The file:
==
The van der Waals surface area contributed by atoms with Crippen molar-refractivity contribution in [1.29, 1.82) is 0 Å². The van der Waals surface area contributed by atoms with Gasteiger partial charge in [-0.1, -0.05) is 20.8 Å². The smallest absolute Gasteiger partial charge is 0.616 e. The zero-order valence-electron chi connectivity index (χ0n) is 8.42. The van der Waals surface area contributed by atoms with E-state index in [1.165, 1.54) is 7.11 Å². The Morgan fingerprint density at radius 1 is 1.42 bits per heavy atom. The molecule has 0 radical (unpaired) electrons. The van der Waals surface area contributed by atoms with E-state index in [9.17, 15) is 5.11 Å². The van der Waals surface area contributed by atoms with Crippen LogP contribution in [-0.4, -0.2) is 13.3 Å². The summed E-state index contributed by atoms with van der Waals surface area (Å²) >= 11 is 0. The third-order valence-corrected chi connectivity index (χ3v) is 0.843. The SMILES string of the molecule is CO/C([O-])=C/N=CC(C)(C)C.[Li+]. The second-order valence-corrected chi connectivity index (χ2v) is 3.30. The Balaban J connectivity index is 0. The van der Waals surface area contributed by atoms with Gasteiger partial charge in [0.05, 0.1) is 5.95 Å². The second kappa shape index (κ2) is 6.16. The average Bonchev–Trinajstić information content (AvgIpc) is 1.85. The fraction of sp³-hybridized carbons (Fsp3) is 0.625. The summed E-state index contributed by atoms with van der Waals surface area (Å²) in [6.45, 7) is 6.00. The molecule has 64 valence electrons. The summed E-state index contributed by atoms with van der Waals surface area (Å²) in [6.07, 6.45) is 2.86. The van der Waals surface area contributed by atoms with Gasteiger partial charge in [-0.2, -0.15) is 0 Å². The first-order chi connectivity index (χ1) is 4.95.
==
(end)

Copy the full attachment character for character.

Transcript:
The van der Waals surface area contributed by atoms with Crippen molar-refractivity contribution in [1.29, 1.82) is 0 Å². The van der Waals surface area contributed by atoms with Gasteiger partial charge in [-0.1, -0.05) is 20.8 Å². The smallest absolute Gasteiger partial charge is 0.616 e. The zero-order valence-electron chi connectivity index (χ0n) is 8.42. The van der Waals surface area contributed by atoms with E-state index in [1.165, 1.54) is 7.11 Å². The Morgan fingerprint density at radius 1 is 1.42 bits per heavy atom. The molecule has 0 radical (unpaired) electrons. The van der Waals surface area contributed by atoms with E-state index in [9.17, 15) is 5.11 Å². The van der Waals surface area contributed by atoms with Crippen LogP contribution in [-0.4, -0.2) is 13.3 Å². The summed E-state index contributed by atoms with van der Waals surface area (Å²) >= 11 is 0. The third-order valence-corrected chi connectivity index (χ3v) is 0.843. The SMILES string of the molecule is CO/C([O-])=C/N=CC(C)(C)C.[Li+]. The second-order valence-corrected chi connectivity index (χ2v) is 3.30. The Balaban J connectivity index is 0. The van der Waals surface area contributed by atoms with Gasteiger partial charge in [0.05, 0.1) is 5.95 Å². The second kappa shape index (κ2) is 6.16. The average Bonchev–Trinajstić information content (AvgIpc) is 1.85. The fraction of sp³-hybridized carbons (Fsp3) is 0.625. The summed E-state index contributed by atoms with van der Waals surface area (Å²) in [6.45, 7) is 6.00. The molecule has 64 valence electrons. The summed E-state index contributed by atoms with van der Waals surface area (Å²) in [6.07, 6.45) is 2.86. The van der Waals surface area contributed by atoms with Gasteiger partial charge in [-0.2, -0.15) is 0 Å². The first-order chi connectivity index (χ1) is 4.95.